Before you start saving, it is a good idea to have a look at your overall finances. Do you have any debts? Have you got a lot of outstanding borrowing on your credit card?
Try to pay off your debts before you start saving in earnest. It is better to use spare cash to pay off your debts before you start to save up for the future. That is because the rate of interest you will receive on savings is much lower than the rate of interest you will be charged on unpaid debt.
Next, think about what you will use your savings for, and how long you plan to save. This will help you decide what type of savings account you need.
When you are building up a savings pot, it is a good idea to think about what you will need the money for. A good way to save for the future is to think about three separate goals for your money:
This could be money you might need in an emergency, for example, if the fridge breaks down or you needed urgent repairs to your car. People sometimes call this “rainy day” money. The cash you save could also be for a holiday or something you might need to spend money on within a few months to a year or so.
You might be saving up for home improvements, a new car, paying for college or a career change. Medium-term money could be tied up for a year to five years.
This is where you save your money for five to ten years ahead – perhaps in a pension or other form of investment. This should be money that you will not need for a few years and which you can leave alone for it to grow in value.
If you are wondering what to do with your savings and the best way to save, first think about what you will need your money for, and then how soon you will need it.
Will you need access to your money quickly? If that is the case, a simple savings account where you can withdraw your money without giving notice would be the best option.
You want your money to work hard for you – either by earning a good rate of interest or by growing within an investment account for you. The interest rate you will earn depends on the type of account you choose and sometimes how much notice you need to give in order to access your funds.
You can find out how much interest you will earn by looking at the interest rate quoted on the savings account information. You can compare the best interest rates on savings accounts by using a comparison service. Money.co.uk has a search tool which enables you to compare our best savings accounts and investment ISAs.
This simple savings account gives you access to your money whenever you need it without any penalties.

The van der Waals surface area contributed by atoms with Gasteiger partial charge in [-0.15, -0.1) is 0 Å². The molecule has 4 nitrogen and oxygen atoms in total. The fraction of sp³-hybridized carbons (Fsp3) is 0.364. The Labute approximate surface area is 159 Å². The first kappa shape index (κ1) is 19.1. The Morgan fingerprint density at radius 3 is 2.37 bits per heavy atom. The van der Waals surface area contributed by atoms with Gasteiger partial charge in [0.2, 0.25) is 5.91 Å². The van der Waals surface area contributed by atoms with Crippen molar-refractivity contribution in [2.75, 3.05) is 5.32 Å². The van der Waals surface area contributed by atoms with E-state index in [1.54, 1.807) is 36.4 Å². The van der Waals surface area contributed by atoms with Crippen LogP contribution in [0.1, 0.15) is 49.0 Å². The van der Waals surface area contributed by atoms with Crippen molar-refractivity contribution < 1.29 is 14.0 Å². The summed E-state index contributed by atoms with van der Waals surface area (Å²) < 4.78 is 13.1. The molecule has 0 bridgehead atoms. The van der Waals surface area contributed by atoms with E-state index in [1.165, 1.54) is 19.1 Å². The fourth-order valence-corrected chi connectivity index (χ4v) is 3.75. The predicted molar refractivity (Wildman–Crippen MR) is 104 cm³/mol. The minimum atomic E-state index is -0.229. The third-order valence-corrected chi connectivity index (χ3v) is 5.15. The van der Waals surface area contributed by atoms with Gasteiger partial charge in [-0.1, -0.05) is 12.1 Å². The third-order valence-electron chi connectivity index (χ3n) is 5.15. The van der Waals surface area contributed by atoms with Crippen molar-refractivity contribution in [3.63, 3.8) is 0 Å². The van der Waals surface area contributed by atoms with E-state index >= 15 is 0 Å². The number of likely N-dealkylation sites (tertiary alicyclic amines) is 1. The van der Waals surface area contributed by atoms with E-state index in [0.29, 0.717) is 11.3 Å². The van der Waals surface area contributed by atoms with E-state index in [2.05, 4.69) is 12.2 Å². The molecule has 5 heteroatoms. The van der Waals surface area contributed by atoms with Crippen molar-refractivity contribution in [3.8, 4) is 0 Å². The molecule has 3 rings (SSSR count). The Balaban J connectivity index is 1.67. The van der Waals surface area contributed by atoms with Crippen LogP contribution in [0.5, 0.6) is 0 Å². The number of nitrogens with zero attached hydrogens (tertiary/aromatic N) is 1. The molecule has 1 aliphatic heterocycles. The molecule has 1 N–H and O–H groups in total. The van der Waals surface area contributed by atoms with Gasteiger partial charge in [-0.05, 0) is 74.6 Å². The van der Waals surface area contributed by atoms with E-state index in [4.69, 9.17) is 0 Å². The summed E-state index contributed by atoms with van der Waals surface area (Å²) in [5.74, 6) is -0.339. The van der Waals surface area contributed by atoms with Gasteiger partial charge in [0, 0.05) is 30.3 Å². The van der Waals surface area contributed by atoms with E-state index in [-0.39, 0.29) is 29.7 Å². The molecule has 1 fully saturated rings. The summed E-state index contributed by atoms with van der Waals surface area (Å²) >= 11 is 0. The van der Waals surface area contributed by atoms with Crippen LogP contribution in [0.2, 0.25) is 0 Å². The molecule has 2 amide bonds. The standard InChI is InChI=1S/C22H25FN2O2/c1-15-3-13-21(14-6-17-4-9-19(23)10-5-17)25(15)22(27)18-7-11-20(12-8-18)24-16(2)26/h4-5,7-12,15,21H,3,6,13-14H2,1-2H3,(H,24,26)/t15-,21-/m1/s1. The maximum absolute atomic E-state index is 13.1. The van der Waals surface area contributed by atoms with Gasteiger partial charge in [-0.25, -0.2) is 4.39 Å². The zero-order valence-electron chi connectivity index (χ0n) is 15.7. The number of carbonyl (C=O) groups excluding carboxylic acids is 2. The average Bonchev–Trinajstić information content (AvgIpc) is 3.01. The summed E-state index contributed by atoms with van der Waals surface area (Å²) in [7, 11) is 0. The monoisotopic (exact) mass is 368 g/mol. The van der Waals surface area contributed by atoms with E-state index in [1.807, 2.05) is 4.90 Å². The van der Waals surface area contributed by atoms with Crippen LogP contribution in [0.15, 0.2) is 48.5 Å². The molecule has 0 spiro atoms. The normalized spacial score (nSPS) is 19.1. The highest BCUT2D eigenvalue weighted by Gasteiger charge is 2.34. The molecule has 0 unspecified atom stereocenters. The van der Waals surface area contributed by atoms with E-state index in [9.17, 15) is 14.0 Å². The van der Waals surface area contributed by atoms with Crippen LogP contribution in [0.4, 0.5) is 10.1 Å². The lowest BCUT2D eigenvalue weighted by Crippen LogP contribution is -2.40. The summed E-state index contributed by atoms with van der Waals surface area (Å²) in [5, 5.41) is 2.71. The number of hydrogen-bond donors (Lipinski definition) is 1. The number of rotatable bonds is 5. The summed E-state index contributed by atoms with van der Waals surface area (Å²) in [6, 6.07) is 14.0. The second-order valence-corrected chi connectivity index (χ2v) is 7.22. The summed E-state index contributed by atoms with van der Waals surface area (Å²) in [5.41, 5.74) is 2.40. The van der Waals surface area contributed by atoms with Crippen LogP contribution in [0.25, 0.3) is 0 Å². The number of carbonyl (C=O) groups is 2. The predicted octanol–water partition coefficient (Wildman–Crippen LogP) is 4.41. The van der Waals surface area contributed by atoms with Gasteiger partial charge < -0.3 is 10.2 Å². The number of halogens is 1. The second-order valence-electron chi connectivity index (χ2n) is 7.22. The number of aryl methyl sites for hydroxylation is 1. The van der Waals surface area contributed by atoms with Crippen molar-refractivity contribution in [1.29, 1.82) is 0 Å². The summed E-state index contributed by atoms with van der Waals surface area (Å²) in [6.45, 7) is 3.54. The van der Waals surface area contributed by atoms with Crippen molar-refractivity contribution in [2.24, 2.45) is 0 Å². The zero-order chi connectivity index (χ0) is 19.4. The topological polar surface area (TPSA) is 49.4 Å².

Pros: Simple to understand and access your money
Cons: Interest rates tend to be low and don’t keep pace with inflation
Pros: A simple savings account that pays a higher rate of interest.
Cons: Often you have to give notice if you want to withdraw money, and there may be a penalty if you make too many withdrawals in a 12 month period.
Pros: A savings account where the interest rate is fixed for a set period, usually one to three years. These accounts are sometimes known as savings bonds. As you are committing your money for a year or more, interest rates are sometimes, although not always, better than easy access accounts.
Cons: Withdrawing your money early may mean a loss of interest
This is a savings account into which you make regular contributions over the course of a year.
Pros: Regular savings accounts tend to pay a higher rate of interest. You must pay in each month and this can be a good savings discipline.
Cons: If you miss a payment you may lose interest. You can’t take out your money until the end of the term. The amount of money you pay in is capped, so it is not a good home for large sums of money.
Investments in the stock market like ISAs and pensions carry more risk but have the potential to provide a greater return and can also help to beat inflation over the long term.
Make sure you understand the small print and any penalties for withdrawing your money.
ISAs are savings accounts where your money can grow free of tax. You are allowed to put £20,000 per year into an ISA (2022 to 2023 tax year). You can choose from a Cash ISA, which is effectively a tax-free deposit account, or a Stocks & Shares ISA which invests your money in the stock market.
While a Cash ISA doesn’t carry any risk to your initial investment (known as capital), a Shares ISA can go down in value as well as up. However, the potential for growth means a Shares ISA is a good home for medium-to-long-term money.
You qualify for an ISA if you are resident in the UK, and:
16 or over for a Cash ISA
18 or over for a Stocks & Shares ISA
18 or over but under 40 for a Lifetime ISA
If you are currently over 18 and under 40 you can save for your first home or for your long term savings in a Lifetime ISA. Under the current rules, you can contribute £4,000 each tax year, until you’re aged 50. As an incentive for saving, the government will add a 25% bonus to your savings, up to a maximum of £1,000 per year.
You can opt for cash, shares or a mixture of both in your Lifetime ISA. The £4,000 limit counts towards your annual ISA allowance of £20,000 per adult.